Shigefusa Hamono Introduction
There is a certain poetry about the knives crafted by Tokifusa Iizuka, one of the most revered smiths in a land that holds Hocho
- kitchen knives - sacred.
His knives are simple and rustic yet at the same time, elegant. Light dances upon the smooth blades and the delicate, wave like pattern of steel folded many times within. Wedges of black buffalo horn connect the rounded, unvarnished wood handles to the polished blade in a sensuous mix of textures. Beveled edges slice pristinely through an onion, eliminating the spray that causes tears. The balance of the knife is so refined it feels like an extension of the hand. In a world where nearly everything seems to be made on an assembly line, Iizukas knives stand out for being entirely made by hand.
It is a dying craft. Even among knife makers, Iizuka and his two sons are among the few smiths doing the entire process themselves, with no automated machinery, from the forging to the filing to the polishing. The small workshop behind Iizukas rural home is almost primitive - his eyes are his most valuable tool.
Suggest that Iizukas knives are art, however, and he dismisses the notion. Im a craftsman, he retorts. They are tools. They should be used.
Art or no, Iizukas knives - which fetch $250 to $1,500 apiece in Tokyo stores - are a metaphor for care. Not only the extraordinary care he takes in crafting them, but the care necessary to prepare an exquisite Japanese meal. For in this cuisine, the art - and at least some of the taste - is in the cut.
Not surprisingly, then, Iizukas knives - with the kanji characters for his Shigefusa trade name inscribed on the blade - are worshiped by master chefs. They are my treasures, says Yasushi Kaneko, 44, top chef at the renowned Takashimaya Inn in Niigata. With his knives, Kaneko slices blowfish sashimi nearly as transparent as glass and transforms carrots into cherry blossoms in the spring and maple leaves in the fall
His two favorite knives, in a collection of about 20, were made by Iizuka: One is a long, thin blade known in Japan as a yanagiba, or willow blade, for slicing sashimi. The other is an usuba, literally, thin blade, for cutting vegetables. They are my life, Kaneko says I cannot be apart from them.
Reflecting the diet of this island nation, there are nearly as many types of knives as there are fish. Each has a special function: The deba-bocho, with a broad, heavy, pointed blade, is used to gut and fillet. There is a special knife for filleting sea eel, known as a hamo-kiri, and another for filleting common eel, called unagi-saki. Big knives with a square edge, known as takohiki, are used at fish markets to slice pieces from huge tuna. A tiny blade, known as the aji-kiri, is derigueur for small fish such as sardines.
One major difference from Western knives: Japanese knives are sharpened with a bevel on just one side. That makes for a sleeker cut through the soft flesh of fish, in particular. A Western knife, claim Japanese culinary experts, will smash the tender texture of fish, affecting the taste.
Iizuka began his apprenticeship as a teenager with sword maker Kosuke Iwasaki, making traditional Japanese razors. After 10 years, he decided to become a maker of cutlery and in 1964 apprenticed himself to the famous sword maker Munenori Nagashima, now aged 93, who made swords before becoming a knife maker following World War II.
Little has changed in Iizukas production methods since. For his knives, Iizuka mixes iron with high-carbon Swedish steel that he characterizes as spicy. In his small forge fueled by piles of coke - Iizuka forge welds the carbon steel atop the iron. He forges it again and again, finally pounding it with a wooden mallet to create the blades initial shape.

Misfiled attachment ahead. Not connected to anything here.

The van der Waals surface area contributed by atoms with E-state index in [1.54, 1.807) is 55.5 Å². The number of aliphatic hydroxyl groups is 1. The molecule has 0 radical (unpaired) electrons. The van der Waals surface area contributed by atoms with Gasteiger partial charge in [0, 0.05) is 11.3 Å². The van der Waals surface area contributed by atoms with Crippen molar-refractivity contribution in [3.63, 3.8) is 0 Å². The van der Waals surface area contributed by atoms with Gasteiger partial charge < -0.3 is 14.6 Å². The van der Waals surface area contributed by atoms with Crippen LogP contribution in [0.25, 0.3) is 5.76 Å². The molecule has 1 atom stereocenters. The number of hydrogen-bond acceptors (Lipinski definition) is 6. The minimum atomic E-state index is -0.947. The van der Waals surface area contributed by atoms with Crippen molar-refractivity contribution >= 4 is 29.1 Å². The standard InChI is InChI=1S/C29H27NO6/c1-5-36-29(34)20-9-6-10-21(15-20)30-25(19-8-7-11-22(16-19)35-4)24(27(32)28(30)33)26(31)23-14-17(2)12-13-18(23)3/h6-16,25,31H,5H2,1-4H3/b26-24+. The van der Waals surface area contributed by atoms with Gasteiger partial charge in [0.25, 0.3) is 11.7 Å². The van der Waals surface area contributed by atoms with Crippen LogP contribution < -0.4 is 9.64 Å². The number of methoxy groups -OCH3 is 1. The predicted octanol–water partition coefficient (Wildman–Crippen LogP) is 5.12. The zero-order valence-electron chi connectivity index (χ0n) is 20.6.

Once the blade is cool, he begins the series of steps to grade and polish it. First it is ground to its rough shape and then hand filed with a special tool called a Soto Sen to its finished shape. Iizuka relates that the filing with the Soto Sen is the most important step as this removes the waves created in the blades surface by the forging and grinding steps. At this point, the blade is prepared for heat treatlment by honing on a coarse water stone until it is smooth from end to end.
The next step, which Iizuka says is the most stressful, is to temper the blade. It is first coated with a special paste made from the mud left over from the water stones used in the various shaping and sharpening processes. This paste is applied in varying thicknesses on the blade to produce a hard edge but leave the blade flexible. The blade is heated to 780° before being plunged into a special water bath. Iizuka says This moment decides the cutting quality of the Hocho.
Then comes the most time consuming process - finishing and sharpening which involve honing on a series of five ever finer water stones until the edge is razor sharp and the blades surface is silky smooth.
Persistence and power are the two ingredients necessary to make a knife, he says of the tedious processes. His computer sits nearby, but he uses it only for accounting. He occasionally spot-checks the quality of the steel
under his aging microscope. His output is about one knife a day.
His one stab at automation, a $100,000 machine for blade smoothing about 20 years ago, sits idle under a tarp on the side of the workshop. The idea was good, he says. But my skill is much better than that machine.
Despite the high prices his knives command, perfectionist Iizuka still feels his knives arent perfect. Just once, he says, he made a perfect penknife. I suffer because I feel inside myself that I cannot make a perfect thing, he says, but I strive to make it anyway.
The above is from an article Old World, Cutting Edge published in 2001 by Varerie Reitman. I have edited it for length and made changes based on my long association with Mr. Iizuka and the other blacksmiths of Niigata.